By Blaney Pridgen
All writers in Op Ed are here to inform and acknowledge issues of importance to our communities, however these writings represent the views and opinions of the authors and not necessarily of The Advertiser
A lyric from a Gilbert and Sullivan musical:
Be eloquent in praise of the very dull old days
Which have long since passed away,
And convince ‘em if you can, that the reign
Of good Queen Anne was Culture’s palmiest day.
Of course you will pooh pooh whatever’s fresh and new,
And declare it’s crude and mean,
For art stopped short in the cultivated court
Of the empress Josephine.
I never through I’d become an old curmudgeon, but here I am pooh poohing the new. I realized the process was well underway several years ago like slow growing cancer showing its early signs. Sitting solitary in a family pizza joint, I discretely witnessed a family tragedy of today. A young couple took a booth with their young son and daughter maybe four and eight. At first glance I relived my past long ago and far away. The usual wriggling and ordering and re-arranging and barking was going on. Family fun and games. Sweet memories in the shadows of my mind. Then, the mom and dad got out their magic telephones, hunkered over them, dashing and rubbing their fingers over them as they began to ignore their children and each other. It seemed like they were praying to some primitive idol caressed in their hands. I could see that the girl and boy wanted, needed their parent’s attention which they never got until the pizza arrived and a second fit of re-arranging and barking re-commenced. At one point the dad balanced a piece of pizza in one hand and his technological idol in the other. The mom tended to the kids while glaring angrily or sadly or impatiently at her husband. Maybe she was jealous because she was missing her phone. They were both missing something and so were the children. Then some sad memories followed the sweet for me. O loss. O loss for everyone.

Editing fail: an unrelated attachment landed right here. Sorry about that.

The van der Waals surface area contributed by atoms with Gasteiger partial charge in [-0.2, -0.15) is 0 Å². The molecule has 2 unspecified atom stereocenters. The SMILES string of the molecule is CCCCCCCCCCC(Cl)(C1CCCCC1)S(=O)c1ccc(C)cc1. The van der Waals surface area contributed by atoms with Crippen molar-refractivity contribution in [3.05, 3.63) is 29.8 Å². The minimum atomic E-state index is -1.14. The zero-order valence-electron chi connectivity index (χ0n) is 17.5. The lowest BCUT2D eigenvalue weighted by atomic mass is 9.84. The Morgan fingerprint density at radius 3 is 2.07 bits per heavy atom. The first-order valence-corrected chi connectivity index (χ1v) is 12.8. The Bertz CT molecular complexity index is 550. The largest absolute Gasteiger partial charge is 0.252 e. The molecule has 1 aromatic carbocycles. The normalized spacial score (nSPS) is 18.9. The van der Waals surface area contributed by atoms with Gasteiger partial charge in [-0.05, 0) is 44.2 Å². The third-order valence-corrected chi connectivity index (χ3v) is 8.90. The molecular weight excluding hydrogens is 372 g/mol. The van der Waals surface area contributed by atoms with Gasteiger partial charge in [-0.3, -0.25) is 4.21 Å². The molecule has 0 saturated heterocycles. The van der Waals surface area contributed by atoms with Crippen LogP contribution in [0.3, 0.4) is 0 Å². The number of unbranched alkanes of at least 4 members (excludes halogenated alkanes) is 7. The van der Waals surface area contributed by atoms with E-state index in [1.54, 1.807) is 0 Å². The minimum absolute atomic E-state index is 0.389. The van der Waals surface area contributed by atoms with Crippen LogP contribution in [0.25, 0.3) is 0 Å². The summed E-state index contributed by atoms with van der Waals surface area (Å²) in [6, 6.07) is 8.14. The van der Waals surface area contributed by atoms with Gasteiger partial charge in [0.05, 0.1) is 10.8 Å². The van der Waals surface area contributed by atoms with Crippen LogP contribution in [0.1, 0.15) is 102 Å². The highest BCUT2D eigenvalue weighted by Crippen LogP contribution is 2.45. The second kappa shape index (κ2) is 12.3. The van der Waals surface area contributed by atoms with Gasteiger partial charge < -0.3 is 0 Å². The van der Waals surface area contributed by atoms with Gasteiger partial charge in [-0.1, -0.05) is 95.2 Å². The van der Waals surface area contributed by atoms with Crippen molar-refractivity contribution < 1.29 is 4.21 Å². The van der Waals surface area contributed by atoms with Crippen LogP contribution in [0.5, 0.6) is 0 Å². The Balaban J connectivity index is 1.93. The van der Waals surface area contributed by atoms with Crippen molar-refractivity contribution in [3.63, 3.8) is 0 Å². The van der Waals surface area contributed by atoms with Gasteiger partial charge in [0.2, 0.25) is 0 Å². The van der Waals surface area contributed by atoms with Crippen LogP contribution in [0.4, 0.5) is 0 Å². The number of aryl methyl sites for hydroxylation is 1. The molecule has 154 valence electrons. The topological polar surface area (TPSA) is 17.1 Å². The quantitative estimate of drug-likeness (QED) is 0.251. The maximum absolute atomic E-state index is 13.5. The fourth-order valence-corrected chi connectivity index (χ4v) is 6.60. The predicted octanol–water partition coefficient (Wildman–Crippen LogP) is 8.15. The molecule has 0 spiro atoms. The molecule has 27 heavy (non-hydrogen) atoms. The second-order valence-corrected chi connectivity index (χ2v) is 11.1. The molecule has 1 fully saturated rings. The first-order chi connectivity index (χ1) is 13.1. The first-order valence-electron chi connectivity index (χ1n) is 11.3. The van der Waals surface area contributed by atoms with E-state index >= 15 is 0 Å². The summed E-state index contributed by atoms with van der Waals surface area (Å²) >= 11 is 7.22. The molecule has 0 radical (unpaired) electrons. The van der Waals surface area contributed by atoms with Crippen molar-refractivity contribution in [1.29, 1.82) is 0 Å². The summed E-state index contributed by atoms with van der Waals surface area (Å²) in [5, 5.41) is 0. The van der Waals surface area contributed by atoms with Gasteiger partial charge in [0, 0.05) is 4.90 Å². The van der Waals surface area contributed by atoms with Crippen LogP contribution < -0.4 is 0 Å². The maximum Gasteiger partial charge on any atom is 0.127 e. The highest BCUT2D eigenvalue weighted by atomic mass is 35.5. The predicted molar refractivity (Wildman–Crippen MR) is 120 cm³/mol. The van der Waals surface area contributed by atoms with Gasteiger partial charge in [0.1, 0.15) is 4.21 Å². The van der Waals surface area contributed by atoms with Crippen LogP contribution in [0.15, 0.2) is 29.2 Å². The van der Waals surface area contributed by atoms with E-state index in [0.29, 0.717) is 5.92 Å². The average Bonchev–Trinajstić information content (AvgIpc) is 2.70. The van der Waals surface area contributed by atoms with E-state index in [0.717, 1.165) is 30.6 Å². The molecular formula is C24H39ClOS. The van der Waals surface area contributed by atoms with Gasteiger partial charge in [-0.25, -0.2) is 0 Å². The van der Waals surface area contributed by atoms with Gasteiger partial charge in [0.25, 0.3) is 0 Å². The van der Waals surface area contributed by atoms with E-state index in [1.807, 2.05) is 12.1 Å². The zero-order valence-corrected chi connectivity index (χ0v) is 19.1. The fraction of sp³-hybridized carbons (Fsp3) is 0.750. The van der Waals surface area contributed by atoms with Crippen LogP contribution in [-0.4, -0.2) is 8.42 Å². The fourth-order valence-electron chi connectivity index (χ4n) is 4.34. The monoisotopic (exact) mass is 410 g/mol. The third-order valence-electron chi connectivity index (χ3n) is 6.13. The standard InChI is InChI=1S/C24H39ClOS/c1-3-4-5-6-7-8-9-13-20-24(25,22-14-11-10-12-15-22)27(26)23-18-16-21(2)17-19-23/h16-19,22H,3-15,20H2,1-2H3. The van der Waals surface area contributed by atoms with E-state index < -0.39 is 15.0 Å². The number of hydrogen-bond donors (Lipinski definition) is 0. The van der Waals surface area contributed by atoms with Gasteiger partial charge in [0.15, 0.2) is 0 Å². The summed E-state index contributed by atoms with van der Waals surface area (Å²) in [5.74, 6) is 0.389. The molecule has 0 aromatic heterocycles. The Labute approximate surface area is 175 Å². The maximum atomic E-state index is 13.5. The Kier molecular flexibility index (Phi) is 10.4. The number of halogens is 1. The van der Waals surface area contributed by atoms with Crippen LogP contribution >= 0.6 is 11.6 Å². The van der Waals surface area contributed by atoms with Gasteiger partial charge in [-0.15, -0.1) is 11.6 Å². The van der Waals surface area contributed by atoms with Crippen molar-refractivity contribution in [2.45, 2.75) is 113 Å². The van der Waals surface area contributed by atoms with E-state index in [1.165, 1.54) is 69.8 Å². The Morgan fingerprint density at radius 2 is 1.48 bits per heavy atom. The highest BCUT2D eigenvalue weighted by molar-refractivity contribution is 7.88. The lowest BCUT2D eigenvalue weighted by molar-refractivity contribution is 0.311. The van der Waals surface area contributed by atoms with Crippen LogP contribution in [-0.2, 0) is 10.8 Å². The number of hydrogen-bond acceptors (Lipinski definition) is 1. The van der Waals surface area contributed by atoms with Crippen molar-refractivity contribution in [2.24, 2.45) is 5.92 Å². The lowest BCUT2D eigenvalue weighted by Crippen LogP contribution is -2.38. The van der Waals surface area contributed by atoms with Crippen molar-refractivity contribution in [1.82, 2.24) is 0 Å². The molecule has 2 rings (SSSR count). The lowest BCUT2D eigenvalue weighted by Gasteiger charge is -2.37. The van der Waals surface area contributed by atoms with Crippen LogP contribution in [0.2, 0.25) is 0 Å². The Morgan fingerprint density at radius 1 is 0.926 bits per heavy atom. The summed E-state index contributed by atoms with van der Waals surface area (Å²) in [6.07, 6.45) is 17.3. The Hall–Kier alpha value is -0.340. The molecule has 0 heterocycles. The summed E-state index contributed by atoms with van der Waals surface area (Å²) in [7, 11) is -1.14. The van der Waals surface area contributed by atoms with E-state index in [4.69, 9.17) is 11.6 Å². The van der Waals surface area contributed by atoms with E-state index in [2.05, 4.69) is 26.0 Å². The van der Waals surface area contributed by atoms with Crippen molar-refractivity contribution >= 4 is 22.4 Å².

I wish my curmudgeonly ways were about more lofty matters than the slavish electric toys of social media. Better to be righteously enraged about things philosophical, poetical, and theological, even something so common as political. Yet, I am vexed by little telephones and the dark clouds to which they are connected. But, it is not these things. Rather it is the pizza kids going home in a way all alone to the glare of a fired-up pad in an otherwise dark room. Where will that lead? I suspect destinations crude and mean.
Maybe I protest too much, at least about this. Truth is I begrudgingly use some of that stuff, but a flip phone and what it does is as far as I’ll be going and that feels like too far already. Remember the niche in the hallway where the old partyline perched like a blind parrot? It was a time when that thing was new too and it intruded on suppertime and took us far and away from the radio and Readers’ Digest, just as other inventions took us faraway from haylofts and dirt roads. You know where this is going and where all old curmudgeons eventually go. Pooh pooh the new but get over it.
The old days we sometimes eloquently praise weren’t so palmy. Perhaps the dad played a video game with his son when they got home. Hopefully not a violent one. Still I prefer checkers or Uno until bedtime and Grays Anatomy. Uh oh. See what I mean?